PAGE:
Roughing It

did he never believed anything they said. He read nothing, and believed in nothing, but “The Old Guard,” a secession periodical published in New York. He carried a dozen copies of it with him, always, and referred to them for all required information. If it was not there, he supplied it himself, out of a bountiful fancy, inventing history, names, dates, and every thing else necessary to make his point good in an argument. Consequently he was a formidable antagonist in a dispute. Whenever he swung clear of the record and began to create history, the enemy was helpless and had to surrender. Indeed, the enemy could not keep from betraying some little spark of indignation at his manufactured history—and when it came to indignation, that was the Admiral’s very “best hold.” He was always ready for a political argument, and if nobody started one he would do it himself. With his third retort his temper would begin to rise, and within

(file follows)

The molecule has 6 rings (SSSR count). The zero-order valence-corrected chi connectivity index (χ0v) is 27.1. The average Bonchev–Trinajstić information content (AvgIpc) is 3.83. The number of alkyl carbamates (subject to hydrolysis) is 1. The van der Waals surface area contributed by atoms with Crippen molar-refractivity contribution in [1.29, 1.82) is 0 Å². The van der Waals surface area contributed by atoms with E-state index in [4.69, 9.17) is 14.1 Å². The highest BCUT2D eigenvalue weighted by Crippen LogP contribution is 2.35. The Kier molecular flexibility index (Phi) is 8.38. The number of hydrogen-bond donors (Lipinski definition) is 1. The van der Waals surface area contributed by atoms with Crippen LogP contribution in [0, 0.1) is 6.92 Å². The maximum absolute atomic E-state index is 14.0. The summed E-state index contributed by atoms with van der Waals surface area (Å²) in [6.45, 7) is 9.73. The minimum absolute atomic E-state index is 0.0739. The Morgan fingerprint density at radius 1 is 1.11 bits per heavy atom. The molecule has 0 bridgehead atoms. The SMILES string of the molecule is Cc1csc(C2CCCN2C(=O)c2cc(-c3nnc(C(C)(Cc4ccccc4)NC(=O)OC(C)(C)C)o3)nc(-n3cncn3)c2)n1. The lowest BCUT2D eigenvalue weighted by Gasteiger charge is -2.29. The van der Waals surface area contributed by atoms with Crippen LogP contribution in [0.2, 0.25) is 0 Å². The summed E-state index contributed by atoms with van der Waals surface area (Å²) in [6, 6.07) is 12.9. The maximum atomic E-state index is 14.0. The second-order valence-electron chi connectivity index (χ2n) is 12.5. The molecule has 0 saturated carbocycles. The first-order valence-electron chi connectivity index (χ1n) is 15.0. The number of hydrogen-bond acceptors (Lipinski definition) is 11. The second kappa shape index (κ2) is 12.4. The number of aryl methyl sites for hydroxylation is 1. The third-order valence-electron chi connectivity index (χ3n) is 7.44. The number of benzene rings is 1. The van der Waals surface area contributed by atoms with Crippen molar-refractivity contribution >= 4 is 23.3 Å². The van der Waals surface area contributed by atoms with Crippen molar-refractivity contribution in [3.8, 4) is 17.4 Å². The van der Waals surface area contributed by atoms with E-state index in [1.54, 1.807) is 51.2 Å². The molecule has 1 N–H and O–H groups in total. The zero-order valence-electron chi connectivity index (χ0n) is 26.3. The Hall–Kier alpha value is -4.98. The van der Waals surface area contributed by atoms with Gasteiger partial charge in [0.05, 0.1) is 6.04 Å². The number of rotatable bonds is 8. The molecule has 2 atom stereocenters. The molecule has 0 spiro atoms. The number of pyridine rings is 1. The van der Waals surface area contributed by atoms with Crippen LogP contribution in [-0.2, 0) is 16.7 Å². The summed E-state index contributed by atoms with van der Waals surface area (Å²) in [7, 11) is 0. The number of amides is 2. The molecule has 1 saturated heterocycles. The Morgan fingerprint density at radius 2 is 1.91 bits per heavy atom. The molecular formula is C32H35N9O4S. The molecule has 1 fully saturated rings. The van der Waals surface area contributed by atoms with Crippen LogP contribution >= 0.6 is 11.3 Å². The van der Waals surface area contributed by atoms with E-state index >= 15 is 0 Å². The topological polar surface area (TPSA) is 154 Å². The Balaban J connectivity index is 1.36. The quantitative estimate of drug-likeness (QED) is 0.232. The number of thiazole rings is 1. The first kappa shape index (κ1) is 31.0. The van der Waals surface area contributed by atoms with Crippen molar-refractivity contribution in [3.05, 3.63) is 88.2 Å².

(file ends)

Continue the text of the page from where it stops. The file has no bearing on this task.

← Page-810 p.811 Page-812 →